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If you want to know about the Sixties, play the music of The Beatles (Aaron Copland) How accurate is this statement in relation to the development of popular music in Britain?

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Introduction

'If you want to know about the Sixties, play the music of The Beatles' (Aaron Copland) How accurate is this statement in relation to the development of popular music in Britain? The Beatles were a phenomenal success throughout the 1960s as they began a new era of music that changed the state of play in the music industry. Their simple chord structures, epitomised on 'Love Me Do', and intricate vocal harmonies led them to being a huge success in Britain, as well as the rest of the world. There was a "charge emitted by their music" (p1, MacDonald, 1998) and the new genre of music undeniably inspired other bands to write and perform in a similar style. However not all credit can be given to The Beatles for the development of popular music in Britain. Popular music from America was the initial influence as it "found its way into the UK via the ports" (BBC - h2g2) and as Liverpool was the main port into the UK from America, inevitably the music initially had an effect on musicians in the Merseyside area. This particularly had an effect on a four-piece skiffle group formed in 1956 by John Lennon, The Quarry Men, who over time developed and formed The Beatles in 1960 (MacDonald, 2002). They were young and brought a new image that was idolised by teenagers. The "four young men behind the music" amazed people and their image resonated "with a youthful and halcyon ideal of those times" (p17, Frontani, 2007). ...read more.

Middle

- The Beatles - Discover music at Last.fm). The lyrics 'I need somebody', 'Help me if you can, I'm feeling down. Help me get my feet back on the ground' are evident as Lennon recalls, "I was fat and depressed and I was crying out for help" (p317, Everett, 2001). The use of marijuana was only just emerging in the sixties as more people were "trying to find new ways to explore pleasure" (Bacig, 2002). It can therefore be deduced that The Beatles would have been one of the first bands to use it and other bands would no doubt experiment with it in the future. Smoking marijuana definitely would have had an effect on the music that The Beatles were producing, hence the change in instrumentation, texture and structure in the mid-sixties. The songs had also dramatically increased in length and with the release of 'Magical Mystery Tour' in 1967 (Magical Mystery Tour - The Beatles - Last.fm), songs like 'Strawberry Fields Forever' and 'I'm the Walrus' were now over four minutes in length. At the beginning of their career, songs would only have lasted for a maximum of three minutes and mainly featured electric guitar, bass guitar, drums and perhaps a keyboard/piano. Instruments used previously in classical music were now evident in their music and in many cases dominated the music. The use of strings and brass are particularly evident in the accompaniment in 'Strawberry Fields Forever', before the music takes a very unexpected turn in the last thirty seconds of the song, which features a modal flute passage. ...read more.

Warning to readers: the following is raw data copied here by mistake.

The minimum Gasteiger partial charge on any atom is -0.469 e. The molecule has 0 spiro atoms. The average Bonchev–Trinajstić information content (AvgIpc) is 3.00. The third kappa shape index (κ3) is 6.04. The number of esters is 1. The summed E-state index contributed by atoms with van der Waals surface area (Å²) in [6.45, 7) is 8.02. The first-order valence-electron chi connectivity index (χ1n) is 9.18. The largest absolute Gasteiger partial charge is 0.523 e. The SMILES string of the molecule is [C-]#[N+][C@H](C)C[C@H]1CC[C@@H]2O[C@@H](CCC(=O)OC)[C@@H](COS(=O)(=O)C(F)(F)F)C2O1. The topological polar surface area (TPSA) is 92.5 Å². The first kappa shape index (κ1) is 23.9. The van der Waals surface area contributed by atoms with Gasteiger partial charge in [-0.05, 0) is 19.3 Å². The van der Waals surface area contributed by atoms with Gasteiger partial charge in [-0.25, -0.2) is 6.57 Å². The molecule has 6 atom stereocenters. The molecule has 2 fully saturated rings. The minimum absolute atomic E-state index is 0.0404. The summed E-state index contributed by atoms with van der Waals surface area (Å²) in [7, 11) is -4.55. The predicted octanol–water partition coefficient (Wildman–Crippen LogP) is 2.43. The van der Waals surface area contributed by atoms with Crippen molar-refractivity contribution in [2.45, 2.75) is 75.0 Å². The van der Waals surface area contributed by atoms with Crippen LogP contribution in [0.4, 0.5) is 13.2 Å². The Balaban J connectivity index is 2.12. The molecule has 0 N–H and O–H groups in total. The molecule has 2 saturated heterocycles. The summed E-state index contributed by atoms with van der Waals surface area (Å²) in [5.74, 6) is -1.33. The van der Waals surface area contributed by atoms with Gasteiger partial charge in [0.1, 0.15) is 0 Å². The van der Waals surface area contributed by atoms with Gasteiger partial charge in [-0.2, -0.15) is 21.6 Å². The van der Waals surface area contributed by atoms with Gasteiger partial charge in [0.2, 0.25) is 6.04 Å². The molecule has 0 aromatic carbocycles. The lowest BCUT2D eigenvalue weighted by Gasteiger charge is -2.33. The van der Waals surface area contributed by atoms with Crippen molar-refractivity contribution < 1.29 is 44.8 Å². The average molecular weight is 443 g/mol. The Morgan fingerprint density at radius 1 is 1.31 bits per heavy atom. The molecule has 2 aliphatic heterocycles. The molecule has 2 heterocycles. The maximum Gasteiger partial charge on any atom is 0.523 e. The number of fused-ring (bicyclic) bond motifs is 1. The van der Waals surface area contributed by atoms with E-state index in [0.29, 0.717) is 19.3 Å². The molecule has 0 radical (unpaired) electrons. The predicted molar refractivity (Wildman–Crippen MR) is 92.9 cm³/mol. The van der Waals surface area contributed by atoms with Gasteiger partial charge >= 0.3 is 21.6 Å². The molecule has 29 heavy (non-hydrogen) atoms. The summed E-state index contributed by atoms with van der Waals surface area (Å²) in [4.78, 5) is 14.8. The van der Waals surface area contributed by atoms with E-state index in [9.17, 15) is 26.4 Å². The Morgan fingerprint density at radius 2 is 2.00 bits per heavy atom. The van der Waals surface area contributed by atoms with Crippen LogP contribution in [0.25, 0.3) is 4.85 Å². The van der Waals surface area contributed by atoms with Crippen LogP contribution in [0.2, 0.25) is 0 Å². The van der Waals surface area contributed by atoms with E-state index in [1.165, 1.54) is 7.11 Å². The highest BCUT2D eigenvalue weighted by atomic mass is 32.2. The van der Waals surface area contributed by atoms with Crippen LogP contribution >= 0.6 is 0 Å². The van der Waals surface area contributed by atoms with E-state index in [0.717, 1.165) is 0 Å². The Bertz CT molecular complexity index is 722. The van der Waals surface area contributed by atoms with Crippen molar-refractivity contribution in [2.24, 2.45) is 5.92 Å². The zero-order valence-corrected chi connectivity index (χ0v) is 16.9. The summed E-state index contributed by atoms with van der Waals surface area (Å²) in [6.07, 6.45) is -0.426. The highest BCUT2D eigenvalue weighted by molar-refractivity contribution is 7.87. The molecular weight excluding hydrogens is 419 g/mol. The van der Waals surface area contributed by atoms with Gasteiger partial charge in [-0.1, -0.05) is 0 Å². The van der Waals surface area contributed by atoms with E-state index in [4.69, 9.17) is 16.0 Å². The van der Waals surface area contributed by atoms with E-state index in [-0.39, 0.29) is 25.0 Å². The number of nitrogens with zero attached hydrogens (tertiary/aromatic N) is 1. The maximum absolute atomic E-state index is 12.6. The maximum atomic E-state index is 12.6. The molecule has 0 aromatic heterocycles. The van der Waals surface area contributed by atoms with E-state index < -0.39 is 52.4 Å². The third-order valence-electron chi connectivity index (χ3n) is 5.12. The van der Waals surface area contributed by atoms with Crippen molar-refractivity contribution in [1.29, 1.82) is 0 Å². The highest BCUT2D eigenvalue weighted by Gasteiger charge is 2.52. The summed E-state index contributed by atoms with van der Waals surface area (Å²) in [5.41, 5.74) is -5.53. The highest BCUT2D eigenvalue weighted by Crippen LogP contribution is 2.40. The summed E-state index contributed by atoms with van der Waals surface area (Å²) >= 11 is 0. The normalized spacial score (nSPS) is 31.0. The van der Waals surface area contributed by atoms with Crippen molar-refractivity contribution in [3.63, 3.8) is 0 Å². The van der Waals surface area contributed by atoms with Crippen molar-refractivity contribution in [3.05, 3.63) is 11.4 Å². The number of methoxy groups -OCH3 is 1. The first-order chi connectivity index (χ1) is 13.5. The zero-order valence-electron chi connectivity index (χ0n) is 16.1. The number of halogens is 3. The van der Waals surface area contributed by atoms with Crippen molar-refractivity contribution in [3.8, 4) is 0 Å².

Conclusion

It is clear from the evidence pulled together that The Beatles were undeniably a huge influence on the music of the sixties, as Aaron Copland states. They are certainly an iconic feature of the sixties and the majority of us would agree that they are "probably the best example of the development of British popular music in the 1960s" (p20, Reeve-Baker, 2010). However, Harry, 2004 also writes "there is no denying that the impact of the Beatles and the other British bands and artists did have a profound effect on the American music scene" (p57) so we can only agree with Aaron Copland to a certain extent and not give all credit to The Beatles when thinking about the music of the sixties. It is therefore fair to conclude with Shuker's statement in Popular Music : The Key Concepts as he writes "The Beatles were the crucial performers and their success opened the way for the Dave Clark Five, Gerry and the Pacemakers, the Rolling Stones, etc." (p32) as they changed the way in which music was composed and performed to the British public and indeed the rest of the world. We can also go as far to say that they could have opened the way for other emerging bands in the sixties such as Deep Purple, Pink Floyd and even Led Zeppelin, who would go on to develop further experimental techniques, both in terms of harmony and technology. In the words of Ian MacDonald: "Though ultimately the product of influences deeper than pop, the Sixties' soaring optimism was ideally expressed by it, and nowhere more perfectly than in the music of The Beatles" (p1, MacDonald, 1998). ...read more.

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